The amount of times we’ve heard people say art is too highbrow is probably in the hundreds. Increasingly mass fashion retailers are proving this latent sentiment wrong. There was a time when art was considered elitist– that is not now. It’s a shift that has been happening most markedly since the rise of ‘popular art (pop art)’ movement and has been pushed even further by forces like – the way we are being educated (an increasing focus on the arts), the internet and the influence of mass retailers/brands. All big democratisers in themselves.

The artist-fashion collaboration started in the luxury world with the likes of Stephen Sprouse, Richard Prince, Takashi Murami orYayoui Kusama for Louis Vuitton or Tracey Emin for Longchamp. As they take most of their cues from this world, fast fashion retailers have been quick to pick up on this.

 

Louis Vuitton Collaborations (from left) Stephen Sprouse, Takashi Murakami and Richard Prince.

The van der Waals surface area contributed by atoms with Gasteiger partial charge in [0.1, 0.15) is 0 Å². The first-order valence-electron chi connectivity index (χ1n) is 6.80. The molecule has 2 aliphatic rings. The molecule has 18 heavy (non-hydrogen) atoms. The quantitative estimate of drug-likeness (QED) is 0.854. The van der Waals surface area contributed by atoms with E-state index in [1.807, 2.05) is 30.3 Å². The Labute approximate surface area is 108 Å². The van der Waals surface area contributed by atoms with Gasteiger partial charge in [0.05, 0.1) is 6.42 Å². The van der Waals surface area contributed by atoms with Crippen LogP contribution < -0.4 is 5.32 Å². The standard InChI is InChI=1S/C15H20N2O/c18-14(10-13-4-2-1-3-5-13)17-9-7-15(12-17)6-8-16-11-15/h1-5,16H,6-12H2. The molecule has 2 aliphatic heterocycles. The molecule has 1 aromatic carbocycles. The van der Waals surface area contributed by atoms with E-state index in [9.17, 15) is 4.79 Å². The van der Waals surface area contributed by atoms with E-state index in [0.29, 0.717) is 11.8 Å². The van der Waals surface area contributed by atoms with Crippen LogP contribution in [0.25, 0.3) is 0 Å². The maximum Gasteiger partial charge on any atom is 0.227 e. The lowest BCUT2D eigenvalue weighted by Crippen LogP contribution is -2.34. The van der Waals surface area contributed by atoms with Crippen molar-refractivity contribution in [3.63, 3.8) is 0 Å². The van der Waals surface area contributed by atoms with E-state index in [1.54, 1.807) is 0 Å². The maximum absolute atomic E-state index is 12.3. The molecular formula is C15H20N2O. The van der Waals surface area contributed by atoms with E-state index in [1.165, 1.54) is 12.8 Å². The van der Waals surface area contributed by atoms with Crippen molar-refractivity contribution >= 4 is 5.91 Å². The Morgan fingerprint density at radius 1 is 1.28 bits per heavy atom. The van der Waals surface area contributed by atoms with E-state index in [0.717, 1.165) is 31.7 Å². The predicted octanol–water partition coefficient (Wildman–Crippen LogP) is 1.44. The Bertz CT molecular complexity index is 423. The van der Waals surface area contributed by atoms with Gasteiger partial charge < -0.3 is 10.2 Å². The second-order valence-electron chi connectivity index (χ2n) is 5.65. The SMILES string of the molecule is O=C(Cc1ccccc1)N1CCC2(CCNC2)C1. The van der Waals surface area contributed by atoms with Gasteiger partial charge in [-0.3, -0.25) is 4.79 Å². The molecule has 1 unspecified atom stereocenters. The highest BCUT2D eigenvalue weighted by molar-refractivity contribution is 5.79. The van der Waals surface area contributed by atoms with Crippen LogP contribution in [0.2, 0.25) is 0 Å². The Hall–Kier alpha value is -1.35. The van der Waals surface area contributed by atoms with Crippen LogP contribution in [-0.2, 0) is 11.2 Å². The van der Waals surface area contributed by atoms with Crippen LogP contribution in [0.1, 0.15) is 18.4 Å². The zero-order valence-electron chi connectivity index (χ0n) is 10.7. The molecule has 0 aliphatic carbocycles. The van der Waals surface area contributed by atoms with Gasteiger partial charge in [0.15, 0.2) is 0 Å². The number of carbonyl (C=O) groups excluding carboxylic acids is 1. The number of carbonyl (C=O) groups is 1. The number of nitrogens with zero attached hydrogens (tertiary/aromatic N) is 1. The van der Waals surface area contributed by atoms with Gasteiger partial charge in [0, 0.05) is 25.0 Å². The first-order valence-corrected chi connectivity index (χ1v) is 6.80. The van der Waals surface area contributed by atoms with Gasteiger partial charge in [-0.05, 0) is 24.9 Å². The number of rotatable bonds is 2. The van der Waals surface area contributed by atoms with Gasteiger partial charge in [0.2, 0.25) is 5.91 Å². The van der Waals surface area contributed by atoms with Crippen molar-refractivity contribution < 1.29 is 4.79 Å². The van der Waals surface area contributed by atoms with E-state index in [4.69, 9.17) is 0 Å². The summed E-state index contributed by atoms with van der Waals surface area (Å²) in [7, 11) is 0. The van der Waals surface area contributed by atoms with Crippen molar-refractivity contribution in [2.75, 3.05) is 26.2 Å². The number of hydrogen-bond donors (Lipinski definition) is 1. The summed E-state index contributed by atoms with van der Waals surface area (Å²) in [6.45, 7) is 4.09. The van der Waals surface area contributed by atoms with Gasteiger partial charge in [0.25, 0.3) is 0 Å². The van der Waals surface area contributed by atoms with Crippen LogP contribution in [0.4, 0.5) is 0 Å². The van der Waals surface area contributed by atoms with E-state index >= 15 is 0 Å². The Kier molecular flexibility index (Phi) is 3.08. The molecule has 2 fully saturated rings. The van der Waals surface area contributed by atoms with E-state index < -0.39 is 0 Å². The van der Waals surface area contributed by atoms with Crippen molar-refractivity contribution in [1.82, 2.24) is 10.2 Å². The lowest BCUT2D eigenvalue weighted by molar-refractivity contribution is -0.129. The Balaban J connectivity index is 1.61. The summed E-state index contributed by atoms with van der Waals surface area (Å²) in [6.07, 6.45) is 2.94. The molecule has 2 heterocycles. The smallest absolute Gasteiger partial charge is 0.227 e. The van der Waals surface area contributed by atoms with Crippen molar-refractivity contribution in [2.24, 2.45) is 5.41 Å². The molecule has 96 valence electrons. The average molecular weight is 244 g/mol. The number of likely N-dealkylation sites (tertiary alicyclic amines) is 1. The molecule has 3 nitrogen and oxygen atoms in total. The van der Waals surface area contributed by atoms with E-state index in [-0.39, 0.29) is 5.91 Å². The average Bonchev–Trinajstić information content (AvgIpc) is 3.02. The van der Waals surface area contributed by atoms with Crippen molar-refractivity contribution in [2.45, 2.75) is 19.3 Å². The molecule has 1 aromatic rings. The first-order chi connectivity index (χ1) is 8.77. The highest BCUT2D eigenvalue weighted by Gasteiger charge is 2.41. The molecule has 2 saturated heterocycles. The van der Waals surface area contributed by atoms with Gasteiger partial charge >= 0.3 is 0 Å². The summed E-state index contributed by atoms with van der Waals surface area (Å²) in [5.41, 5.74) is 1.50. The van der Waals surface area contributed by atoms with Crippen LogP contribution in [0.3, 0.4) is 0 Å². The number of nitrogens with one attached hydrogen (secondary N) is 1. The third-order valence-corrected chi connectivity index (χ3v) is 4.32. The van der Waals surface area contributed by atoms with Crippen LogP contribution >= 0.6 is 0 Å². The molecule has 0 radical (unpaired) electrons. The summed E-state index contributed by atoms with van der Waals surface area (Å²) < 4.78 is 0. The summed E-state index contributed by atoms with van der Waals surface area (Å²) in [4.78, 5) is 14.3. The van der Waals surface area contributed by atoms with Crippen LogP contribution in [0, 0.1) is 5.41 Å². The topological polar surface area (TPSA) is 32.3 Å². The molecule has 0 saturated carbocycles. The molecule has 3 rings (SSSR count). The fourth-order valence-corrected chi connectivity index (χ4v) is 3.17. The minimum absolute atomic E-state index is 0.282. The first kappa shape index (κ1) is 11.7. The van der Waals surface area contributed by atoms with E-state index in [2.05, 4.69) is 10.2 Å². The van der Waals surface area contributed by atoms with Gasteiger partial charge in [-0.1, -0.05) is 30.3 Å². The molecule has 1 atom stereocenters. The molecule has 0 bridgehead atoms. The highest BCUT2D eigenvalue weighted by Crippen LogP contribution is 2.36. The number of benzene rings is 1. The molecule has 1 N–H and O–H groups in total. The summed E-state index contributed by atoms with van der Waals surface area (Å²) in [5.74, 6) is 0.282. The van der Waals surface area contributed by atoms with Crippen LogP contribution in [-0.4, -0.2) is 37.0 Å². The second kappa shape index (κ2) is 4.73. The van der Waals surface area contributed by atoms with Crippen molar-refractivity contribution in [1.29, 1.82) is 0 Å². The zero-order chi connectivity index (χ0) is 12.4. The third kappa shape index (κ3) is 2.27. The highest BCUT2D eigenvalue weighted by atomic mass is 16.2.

In the last year, they’ve moved from designer collaborations (like Karl Lagerfeld for H&M, or Kate Moss for Topshop) to artist collaborations. For example, the recent Jeff Koons for H&M, and MOMA for Uniqlo (Keith Haring, Jackson Pollack, Andy Warhol,Jean-Michel Basquait etc).  In fact Uniqlo have taken a couple of steps further, sponsoring MOMA’s free admission Friday’s and also selling art (like a 1000 euro Basquait photo) in their stores. That’s not to say that designer collaborations don’t exist anymore, it’s just that they are less newsworthy and therefore less relevant.

 

Uniqlo/MOMA Collaboration (from left) Uniqlo Free Fridays, Jackson Pollack T-Shirts, Andy Warhol T-Shirt, and Jean-Michel Basquait photo for 1000 euros on Uniqlo's Marais store.

 

When you look at the question of art being too high brow, the worrying underlying assumption is that brands don’t have the ability to shape culture or change the status quo. The fact is, great retailers and brands shape the future; everyone else follows.